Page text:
One additional change I have made it’s been more recent. By mid-September I was starting to feel pretty bogged down by the world around me. I was frustrated and often enraged by the negativity of politics and the polarization of our country. I wanted — and needed to focus more on the positive things in the world and in my life. It had been becoming increasingly clear that social media had a lot to do with his negativity. For all its beauty and the way it has connected us like never before, social media and all of its platforms is not without its downside. We’re able to show people what we want them to see. We see what we want to see. And politics and polarization has dominated that world of social media — and in some ways sapped the joy out of those connections as we’ve had to choose friends based on politics and religion. And maybe that’s not necessarily all a bad thing, but when that’s all you see every day, it takes a toll one’s psyche. I’ve been on some form of social media since 2004, maybe even earlier. I’ve been on Facebook in particular since 2006. 14+ years of social media connections. So I’d been thinking for a while that it was time to take a break. But like all addictions, sometimes things are hard to let go. And yet, with all the increasing responsibilities in my daily life, it was clear that I needed to make another change in order to take care of my physical and mental health. And so Facebook got the axe — mostly. For some of my friends and family it’s the only way that I am able to stay in touch with them, and I am connected to it through my job, so I’m not able to eliminate it completely, but what I have done is significantly reduce the time I spend there. I deleted the app from my phone. I deleted the tab on my MacBook. I now only check in once, maybe twice a week. It’s been about a month and, not gonna lie, the first few days were hard. If you don’t believe muscle memory is a thing, delete an app from your phone or move the apps around in your phone. Whenever I had a moment of downtime my thumb was itching to click on that Facebook icon and check in and see what was going on in the world — or at least my little corner of it. But after a few days it got easier. I stopped thinking about what was happening on Facebook and having to update “the people” about my whereabouts and my well-being and all the things that we think we need to share with or become compelled to share with one another. Yeah, I miss some things, but I also find I’m talking to people more — even in this world of social isolation. Reading more. Being present more. All good changes. So, I’d say going off Facebook has been one of the best changes that I’ve made this year.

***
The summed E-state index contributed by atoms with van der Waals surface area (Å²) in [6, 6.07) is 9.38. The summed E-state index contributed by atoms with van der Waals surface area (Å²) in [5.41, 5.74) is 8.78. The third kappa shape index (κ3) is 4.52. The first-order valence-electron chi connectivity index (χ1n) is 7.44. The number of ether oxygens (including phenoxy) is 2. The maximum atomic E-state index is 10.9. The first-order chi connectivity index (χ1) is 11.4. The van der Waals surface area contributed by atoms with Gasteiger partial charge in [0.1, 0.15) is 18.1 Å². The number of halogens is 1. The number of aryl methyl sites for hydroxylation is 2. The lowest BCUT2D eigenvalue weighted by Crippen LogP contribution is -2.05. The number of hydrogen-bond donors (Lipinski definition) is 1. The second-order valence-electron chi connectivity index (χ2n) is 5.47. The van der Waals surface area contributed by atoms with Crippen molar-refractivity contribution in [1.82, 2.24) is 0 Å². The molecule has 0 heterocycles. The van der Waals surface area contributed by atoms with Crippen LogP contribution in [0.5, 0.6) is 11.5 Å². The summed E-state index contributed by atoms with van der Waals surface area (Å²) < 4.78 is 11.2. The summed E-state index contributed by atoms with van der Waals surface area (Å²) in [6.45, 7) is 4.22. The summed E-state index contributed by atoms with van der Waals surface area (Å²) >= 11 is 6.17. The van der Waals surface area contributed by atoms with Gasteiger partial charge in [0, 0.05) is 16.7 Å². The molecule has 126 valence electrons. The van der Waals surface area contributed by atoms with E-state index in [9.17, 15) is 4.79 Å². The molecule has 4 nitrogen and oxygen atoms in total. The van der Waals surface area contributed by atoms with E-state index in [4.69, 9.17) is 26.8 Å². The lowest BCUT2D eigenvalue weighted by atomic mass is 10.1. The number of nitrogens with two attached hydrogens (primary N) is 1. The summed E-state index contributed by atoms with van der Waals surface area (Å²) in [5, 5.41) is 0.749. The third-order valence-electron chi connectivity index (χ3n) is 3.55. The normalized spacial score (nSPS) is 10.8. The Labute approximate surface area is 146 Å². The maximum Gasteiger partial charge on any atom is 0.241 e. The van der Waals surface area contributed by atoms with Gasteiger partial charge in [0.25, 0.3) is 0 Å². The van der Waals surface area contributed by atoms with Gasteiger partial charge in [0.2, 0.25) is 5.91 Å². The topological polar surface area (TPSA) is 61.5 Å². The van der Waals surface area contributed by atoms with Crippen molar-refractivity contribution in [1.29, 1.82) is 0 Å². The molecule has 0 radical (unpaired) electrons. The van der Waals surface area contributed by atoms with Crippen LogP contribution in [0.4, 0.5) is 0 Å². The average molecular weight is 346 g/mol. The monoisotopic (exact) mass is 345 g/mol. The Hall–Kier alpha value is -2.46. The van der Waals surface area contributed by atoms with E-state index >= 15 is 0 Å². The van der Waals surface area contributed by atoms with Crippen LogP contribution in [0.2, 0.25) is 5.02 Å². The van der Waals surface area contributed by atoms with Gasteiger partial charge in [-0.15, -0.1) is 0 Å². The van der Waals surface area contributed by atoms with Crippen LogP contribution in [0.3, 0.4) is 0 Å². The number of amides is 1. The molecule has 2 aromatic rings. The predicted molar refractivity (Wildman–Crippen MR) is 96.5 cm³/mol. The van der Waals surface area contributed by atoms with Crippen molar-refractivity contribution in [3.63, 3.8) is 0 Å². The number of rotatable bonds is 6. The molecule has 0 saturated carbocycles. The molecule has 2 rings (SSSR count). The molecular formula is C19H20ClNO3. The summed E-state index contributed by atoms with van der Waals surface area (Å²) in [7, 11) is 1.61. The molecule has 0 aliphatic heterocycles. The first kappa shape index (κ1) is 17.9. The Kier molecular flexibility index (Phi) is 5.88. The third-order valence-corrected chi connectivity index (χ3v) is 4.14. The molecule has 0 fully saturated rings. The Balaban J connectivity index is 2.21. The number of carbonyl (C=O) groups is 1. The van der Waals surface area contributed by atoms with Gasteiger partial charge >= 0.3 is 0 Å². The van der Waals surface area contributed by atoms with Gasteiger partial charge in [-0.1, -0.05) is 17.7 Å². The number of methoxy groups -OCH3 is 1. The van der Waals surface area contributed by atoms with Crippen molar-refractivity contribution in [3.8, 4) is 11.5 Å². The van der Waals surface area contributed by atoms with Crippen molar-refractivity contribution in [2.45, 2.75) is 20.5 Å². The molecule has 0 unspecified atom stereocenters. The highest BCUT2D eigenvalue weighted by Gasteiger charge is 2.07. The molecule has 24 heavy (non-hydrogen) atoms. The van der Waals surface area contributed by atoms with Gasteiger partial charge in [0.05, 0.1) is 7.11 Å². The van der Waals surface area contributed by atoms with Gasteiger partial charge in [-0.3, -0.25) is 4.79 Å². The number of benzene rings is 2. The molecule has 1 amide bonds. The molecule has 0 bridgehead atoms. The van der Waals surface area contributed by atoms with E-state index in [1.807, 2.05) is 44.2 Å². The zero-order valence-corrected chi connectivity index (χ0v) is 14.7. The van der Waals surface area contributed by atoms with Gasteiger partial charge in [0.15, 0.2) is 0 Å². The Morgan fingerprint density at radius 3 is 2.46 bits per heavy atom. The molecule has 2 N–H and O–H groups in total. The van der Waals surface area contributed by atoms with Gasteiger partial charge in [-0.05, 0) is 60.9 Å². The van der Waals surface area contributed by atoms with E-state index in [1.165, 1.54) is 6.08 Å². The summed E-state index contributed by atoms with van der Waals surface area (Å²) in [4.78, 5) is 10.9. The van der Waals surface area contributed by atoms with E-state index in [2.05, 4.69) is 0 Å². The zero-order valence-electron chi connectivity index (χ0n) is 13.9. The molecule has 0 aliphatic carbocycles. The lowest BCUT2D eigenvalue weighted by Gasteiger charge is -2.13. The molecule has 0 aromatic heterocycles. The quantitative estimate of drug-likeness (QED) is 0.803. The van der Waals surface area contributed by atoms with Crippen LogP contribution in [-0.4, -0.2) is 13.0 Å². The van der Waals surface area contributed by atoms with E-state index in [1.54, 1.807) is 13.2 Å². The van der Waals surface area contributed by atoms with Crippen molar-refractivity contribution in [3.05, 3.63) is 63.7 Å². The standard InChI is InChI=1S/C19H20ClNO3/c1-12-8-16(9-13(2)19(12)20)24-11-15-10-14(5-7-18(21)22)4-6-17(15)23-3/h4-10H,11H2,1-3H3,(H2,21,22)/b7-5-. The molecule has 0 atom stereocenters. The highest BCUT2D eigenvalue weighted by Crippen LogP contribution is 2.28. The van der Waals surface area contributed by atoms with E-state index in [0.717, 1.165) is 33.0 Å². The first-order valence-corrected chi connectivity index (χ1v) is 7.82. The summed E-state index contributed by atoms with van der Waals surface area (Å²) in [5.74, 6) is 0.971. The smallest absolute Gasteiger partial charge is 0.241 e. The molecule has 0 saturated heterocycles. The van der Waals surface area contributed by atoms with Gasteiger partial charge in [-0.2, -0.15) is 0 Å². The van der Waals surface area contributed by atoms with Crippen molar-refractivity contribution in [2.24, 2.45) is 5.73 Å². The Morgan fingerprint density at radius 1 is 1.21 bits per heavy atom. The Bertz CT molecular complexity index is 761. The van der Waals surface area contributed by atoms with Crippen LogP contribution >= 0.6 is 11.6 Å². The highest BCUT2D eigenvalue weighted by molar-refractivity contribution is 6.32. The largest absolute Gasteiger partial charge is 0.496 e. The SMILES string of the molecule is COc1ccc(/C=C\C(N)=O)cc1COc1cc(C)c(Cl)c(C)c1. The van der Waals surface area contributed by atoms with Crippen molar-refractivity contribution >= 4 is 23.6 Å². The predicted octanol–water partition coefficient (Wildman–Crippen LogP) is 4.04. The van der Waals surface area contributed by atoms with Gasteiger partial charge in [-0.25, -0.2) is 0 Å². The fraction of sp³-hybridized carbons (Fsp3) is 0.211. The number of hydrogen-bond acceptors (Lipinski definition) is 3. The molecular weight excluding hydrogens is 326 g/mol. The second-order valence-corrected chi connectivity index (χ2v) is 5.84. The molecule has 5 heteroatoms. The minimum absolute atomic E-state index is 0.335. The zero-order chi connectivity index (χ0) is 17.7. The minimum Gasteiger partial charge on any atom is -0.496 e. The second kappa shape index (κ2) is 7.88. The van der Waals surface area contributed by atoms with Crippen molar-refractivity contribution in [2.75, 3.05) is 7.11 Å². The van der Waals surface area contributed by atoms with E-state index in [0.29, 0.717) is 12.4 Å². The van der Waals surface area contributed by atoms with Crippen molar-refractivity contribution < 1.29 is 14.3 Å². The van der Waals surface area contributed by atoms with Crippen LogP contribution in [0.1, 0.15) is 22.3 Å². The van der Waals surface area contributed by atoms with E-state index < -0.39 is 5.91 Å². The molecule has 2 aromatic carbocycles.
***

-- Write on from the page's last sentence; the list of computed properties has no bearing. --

I continue walking.  I’m not getting as many miles in each week, but I’m still out there seeing the beauty in the world around me. Seeing the leaves change, enjoying the cooler weather, and smelling that familiar smell of Autumn.  


Change is gonna come. The question remains — can we go with it?


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Westside Unitarian Universalist Church